Bit of a spoiler following as I am discussing the book, itself, not just the jacket Also, much of the book resembles the animated film, but the ending is entirely different the film stops while the novel keeps going.This novel chronicles medical experimentation in horrific detail It is depressing, as many have said, but what makes it depressing is that it forces the reader to face profoundly shameful things that happen, or have happened, quite frequently, things that we allow or have allowed Bit of a spoiler following as I am discussing the book, itself, not just the jacket Also, much of the book resembles the animated film, but the ending is entirely different the film stops while the novel keeps going.This novel chronicles medical experimentation in horrific detail It is depressing, as many have said, but what makes it depressing is that it forces the reader to face profoundly shameful things that happen, or have happened, quite frequently, things that we allow or have allowed to happen to various animals What I am saying is that much of the book is a kind of propoganda, in the truest sense of the word Adams shows us where our cosmetics and medicines and many other things come from, most effectively with blinded bunnies who act as a kind of symbolic Godhead, watching all that happens He seems to want us to be horrified and ashamed, which makes much of the book difficult to read Towards the end, though, he does something really interesting The book is progressing to a logical end, and Adams steps in with a nice postmodern trick and adopts the voice of the reader addressing him, the author How can you end it like this the reader essentially says Aah, Adams may well be saying, how can YOU let it end like this Adams then introduces a pair of environmentalists who discuss Adams own work, not necessarily positively and appear poised to miraculously change the tide Adams also goes back and touches on certain characters, one of the scientists, especially, and fleshes them out for the first time, showing the reader a little bit of perspective, which raises the book from propaganda into the novel form But since the reader has experienced 300 pages of animal torture previous, 15 pages of well meaning hardly displaces the shame It is an obviously false happy turn Adams is showing us I found this fascinating and very well done Readers of Watership Down and nothing else , I would think, would be lost and very disappointed with this book I say this because I am considering WD as a sort of advanced YA or kids fiction book This is definately not that This is a very complex novel, the sort of thing I wished I d been able to read in college instead of having to read Beowolf 4 times Nothing against Beowolf, it s the 4 times that got me I can t say that I enjoyed this book, but the ending was very well done So I ll let it stand and say well done to Mr Adams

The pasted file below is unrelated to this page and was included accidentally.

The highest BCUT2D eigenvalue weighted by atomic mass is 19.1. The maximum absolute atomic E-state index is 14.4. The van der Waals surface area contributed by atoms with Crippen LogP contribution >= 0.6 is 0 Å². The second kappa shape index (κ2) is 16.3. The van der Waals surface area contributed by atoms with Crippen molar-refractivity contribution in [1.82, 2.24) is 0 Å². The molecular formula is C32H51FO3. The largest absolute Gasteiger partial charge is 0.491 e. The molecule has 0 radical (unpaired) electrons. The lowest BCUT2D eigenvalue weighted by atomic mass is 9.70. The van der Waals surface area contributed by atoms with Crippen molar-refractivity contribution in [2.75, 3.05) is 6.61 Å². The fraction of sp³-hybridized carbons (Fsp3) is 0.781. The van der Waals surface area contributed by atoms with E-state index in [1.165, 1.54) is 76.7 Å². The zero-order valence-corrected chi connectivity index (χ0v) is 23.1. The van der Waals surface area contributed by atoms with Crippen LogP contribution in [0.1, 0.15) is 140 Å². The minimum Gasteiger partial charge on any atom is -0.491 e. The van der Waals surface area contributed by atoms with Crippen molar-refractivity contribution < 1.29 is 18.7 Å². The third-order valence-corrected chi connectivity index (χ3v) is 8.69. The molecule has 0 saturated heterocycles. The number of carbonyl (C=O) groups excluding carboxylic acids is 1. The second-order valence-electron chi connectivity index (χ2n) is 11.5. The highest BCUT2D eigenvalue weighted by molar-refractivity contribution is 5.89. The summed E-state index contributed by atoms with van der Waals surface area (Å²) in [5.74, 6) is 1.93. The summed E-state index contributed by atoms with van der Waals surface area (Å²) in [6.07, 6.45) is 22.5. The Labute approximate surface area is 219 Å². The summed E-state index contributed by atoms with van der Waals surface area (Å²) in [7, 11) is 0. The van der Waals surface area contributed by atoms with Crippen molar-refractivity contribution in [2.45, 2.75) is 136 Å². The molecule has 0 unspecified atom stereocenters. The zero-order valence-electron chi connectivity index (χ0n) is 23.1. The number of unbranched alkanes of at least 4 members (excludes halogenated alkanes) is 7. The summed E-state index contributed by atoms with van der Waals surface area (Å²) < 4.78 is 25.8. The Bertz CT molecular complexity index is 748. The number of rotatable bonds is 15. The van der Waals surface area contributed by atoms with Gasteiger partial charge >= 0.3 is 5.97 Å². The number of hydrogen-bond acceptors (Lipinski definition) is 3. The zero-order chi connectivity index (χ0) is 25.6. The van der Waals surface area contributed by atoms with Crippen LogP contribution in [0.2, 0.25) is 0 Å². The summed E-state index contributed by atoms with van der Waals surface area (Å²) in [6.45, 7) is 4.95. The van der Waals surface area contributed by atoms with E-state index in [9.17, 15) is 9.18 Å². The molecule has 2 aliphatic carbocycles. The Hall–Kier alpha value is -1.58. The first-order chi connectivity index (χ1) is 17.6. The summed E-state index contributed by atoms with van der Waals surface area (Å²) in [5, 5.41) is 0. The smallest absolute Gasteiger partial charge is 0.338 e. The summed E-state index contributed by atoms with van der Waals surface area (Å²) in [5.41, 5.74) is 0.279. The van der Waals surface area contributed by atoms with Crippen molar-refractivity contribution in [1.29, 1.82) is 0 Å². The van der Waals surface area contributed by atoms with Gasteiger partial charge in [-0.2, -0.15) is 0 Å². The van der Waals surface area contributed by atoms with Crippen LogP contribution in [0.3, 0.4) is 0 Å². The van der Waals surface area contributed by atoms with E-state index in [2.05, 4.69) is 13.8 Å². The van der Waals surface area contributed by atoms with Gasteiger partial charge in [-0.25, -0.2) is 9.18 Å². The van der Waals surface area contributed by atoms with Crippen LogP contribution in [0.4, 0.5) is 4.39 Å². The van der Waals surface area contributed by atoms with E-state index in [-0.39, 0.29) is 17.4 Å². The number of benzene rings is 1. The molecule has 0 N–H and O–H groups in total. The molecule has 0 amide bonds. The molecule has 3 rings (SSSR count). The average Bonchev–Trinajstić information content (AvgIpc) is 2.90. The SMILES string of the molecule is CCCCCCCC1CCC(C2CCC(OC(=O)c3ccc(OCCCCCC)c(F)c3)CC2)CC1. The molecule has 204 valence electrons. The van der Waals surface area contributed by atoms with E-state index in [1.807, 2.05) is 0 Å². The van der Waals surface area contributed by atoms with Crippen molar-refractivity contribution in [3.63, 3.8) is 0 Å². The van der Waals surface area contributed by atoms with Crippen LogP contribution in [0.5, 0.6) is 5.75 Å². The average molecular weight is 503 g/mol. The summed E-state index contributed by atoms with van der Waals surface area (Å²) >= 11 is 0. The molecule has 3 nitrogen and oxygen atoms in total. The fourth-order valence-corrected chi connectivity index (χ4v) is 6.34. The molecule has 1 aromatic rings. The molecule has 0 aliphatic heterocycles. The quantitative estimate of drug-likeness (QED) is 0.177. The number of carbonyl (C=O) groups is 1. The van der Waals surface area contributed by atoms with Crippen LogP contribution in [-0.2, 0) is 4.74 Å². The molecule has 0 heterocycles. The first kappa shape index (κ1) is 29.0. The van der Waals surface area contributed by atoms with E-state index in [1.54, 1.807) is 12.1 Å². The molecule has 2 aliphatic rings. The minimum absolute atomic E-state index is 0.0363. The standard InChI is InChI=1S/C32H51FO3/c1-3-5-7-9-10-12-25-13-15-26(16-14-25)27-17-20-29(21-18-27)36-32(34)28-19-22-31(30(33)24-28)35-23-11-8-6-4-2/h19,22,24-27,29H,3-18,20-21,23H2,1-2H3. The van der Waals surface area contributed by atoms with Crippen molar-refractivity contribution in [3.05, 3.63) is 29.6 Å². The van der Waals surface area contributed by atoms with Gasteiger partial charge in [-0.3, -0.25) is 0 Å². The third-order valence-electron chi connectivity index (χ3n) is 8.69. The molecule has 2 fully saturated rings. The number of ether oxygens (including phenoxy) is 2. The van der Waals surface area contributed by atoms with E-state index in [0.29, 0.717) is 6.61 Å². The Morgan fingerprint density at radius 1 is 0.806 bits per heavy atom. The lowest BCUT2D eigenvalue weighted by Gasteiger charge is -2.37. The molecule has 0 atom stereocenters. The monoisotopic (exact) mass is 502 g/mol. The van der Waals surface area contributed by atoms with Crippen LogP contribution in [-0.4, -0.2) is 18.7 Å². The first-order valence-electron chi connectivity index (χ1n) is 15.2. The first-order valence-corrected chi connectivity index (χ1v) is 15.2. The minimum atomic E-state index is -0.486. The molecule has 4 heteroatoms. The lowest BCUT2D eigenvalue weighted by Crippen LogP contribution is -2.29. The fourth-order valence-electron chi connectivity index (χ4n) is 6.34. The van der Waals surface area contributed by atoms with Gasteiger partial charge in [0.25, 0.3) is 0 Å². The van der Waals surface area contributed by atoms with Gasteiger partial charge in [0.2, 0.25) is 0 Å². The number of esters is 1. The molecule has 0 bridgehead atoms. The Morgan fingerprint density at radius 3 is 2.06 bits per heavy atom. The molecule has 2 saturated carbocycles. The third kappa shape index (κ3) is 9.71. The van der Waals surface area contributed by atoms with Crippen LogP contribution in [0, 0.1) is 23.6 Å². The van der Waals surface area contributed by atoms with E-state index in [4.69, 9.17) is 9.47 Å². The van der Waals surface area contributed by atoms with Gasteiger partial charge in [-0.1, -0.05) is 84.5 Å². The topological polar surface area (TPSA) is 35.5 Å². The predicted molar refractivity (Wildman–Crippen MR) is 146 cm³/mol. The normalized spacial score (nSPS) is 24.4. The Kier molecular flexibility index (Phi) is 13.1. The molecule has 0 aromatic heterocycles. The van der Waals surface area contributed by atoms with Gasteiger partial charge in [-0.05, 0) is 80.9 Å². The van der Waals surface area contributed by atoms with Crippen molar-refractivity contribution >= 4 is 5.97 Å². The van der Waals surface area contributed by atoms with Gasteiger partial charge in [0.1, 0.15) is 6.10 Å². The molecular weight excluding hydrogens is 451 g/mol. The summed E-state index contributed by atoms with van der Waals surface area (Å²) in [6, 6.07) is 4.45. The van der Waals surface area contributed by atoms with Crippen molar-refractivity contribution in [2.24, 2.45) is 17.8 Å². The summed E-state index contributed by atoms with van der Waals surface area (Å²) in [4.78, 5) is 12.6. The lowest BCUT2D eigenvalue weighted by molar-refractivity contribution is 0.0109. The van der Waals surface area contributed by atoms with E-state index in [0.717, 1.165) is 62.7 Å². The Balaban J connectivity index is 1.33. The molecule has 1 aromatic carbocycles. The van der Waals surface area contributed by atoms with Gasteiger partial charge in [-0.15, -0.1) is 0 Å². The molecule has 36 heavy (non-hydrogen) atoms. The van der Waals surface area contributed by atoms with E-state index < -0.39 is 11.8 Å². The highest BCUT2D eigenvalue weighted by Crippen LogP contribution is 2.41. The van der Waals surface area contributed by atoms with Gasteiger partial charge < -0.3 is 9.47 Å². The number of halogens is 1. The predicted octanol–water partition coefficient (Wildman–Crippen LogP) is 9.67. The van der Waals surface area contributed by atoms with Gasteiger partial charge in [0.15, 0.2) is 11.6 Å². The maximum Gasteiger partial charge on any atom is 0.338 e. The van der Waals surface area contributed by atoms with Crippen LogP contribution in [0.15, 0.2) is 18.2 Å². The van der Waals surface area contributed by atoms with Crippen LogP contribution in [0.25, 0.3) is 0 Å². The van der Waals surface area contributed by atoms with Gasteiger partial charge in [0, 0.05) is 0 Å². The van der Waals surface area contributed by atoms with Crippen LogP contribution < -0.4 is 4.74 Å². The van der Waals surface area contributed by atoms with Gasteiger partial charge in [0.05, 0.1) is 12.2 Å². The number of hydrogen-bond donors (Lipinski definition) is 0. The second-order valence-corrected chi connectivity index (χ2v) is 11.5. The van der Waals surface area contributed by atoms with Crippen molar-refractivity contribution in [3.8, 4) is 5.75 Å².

10. says:

    I started this book at least ten times before I could read past the first chapter This book will destroy the heart of any animal lover It is the story of two animals that escape from an animal testing lab from the point of view of the animals While the writing can be hard to absorb as Adams tries to show the mental condition of the characters, the tale is well worth the read It seems to me to be a good way to step out of what we know and see the world from a different set of eyes.


Leave a Reply

Your email address will not be published. Required fields are marked *